10 Dean Dairy January 11, 2015 at 10:49 AM

How many square feet of solar panels (on your roof?) were the minimum needed to make the deal you have viable?

11 Mark Ford January 11, 2015 at 12:17 PM

Wow Mike! Impressive. I may indeed give you a shout to look at our situation.

12 Al Hamilton January 11, 2015 at 3:19 PM

There is nearly an unimaginable quantity of NG sitting in capped wells just 350 miles from us. The new pipelines will bring more of this to our market which should ease up on the price pressure (you are correct it is all about supply and demand for NG) by bringing more supply to market. This gas will be very competitively priced vs oil for the foreseeable future. That is the reason there is a 1/2 year waiting list for Oil to Gas conversions.

13 SouseBro January 14, 2015 at 12:35 AM

There’s also the Tennesee Gas storage tanks on the other side of the Hopkington State Park. Their line goes thru Ashland and the south side of our town, (great sledding back in the day), no idea if there are any offshoots from the main pipeline tho…

14 Mary January 10, 2015 at 5:59 PM

I get my oil from Jamie Oil in Ashland. Have for 20 plus years. They honor the Mass Energy price, even though they are not part of it, if paid within 10 days. They charge you $20 once a year to get the Mass Energy price. Great service too. You can view current oil prices at the Mass Energy website.

15 Matthew January 13, 2015 at 9:29 AM

About 5 years ago we found out that we had a bad furnace, a bad chimney and a bad tank and the estimate was well over $10K to repair and replace. We opted to go with mini split heat pumps which is a very efficient form of electric heating and cooling. Ended up saving us big time over oil over the past few years but looks like things have evened out this year.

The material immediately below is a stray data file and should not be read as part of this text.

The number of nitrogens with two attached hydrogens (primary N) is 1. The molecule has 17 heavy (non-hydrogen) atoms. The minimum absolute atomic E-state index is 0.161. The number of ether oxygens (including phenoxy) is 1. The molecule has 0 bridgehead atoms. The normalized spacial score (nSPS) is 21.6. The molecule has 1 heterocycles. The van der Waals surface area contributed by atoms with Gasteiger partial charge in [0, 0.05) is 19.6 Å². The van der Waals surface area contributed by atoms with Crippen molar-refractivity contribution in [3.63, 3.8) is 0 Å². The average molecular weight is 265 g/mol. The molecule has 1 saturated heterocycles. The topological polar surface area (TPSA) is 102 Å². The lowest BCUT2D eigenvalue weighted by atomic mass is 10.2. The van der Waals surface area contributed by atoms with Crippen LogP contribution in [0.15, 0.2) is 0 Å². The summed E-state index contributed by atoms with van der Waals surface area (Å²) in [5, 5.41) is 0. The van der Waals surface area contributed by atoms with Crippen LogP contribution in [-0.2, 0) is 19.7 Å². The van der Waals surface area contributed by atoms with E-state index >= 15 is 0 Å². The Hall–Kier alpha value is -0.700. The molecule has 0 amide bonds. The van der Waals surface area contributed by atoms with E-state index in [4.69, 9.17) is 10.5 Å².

We’ve always used the wood stove and this year bought some bio bricks and pressed sawdust logs to go along with the hardwood. Good combination since they each have their plusses.
With the heat pumps installed on an interest free loan through Mass Save and solar on our roof a few years from now I think we’ll eventually be in a good spot.

16 John January 13, 2015 at 9:29 PM

Switching suppliers is a great temporary fix The longer term possible scenario is that even the alternative supplier prices will rise. Solar installation prices have come down quite a bit. It can be a cost effective solution no matter the strategy used (owned, leased, Power Purchase Agreements). A homeowner purchased system will generate Renewable Energy Tax Credits currently 30% federal and 5% Massachusetts in the year of installation. There are also recurring Massachusetts Tax Credits that continue for 10 years (this part could certainly change with the whims of the state’s political climate). Under current law, the tax credits will amount to approximately 100% of the installed cost of the system.

What can cause solar to not work financially is predictably, shade; whether from trees or hills, the direction of the house, pitch of the roof. There are also other costs sometimes not brought up in sales presentations such as maintenance and insurance costs. Although neither is onerous, they should be included in the analysis.

I have a client who is a solar installer and I assist them in producing Net Present Value analyses for commercial installations. Larger buildings with flat roofs are an ideal site.

Many of the systems that are installed free to the business owner or homeowner with power purchase agreements are owned by private investment groups in order to harvest the tax credits. Nothing wrong with that, but then the business owner or homeowner is sharing most of the financial benefits in exchange for no upfront investment.

17 Matthew Brownell January 17, 2015 at 9:30 AM

For those on oil heat, a good resource is

This site will provide the current per-gallon rates for a dozen or so local home heating oil dealers. You will need to double-check to make sure that they deliver to Southborough.

18 beth January 26, 2015 at 9:05 AM

For those of you still interested in this topic, Metrowest Daily News ran a story this weekend you may want to look at: “Utility rates can drop using alternative suppliers”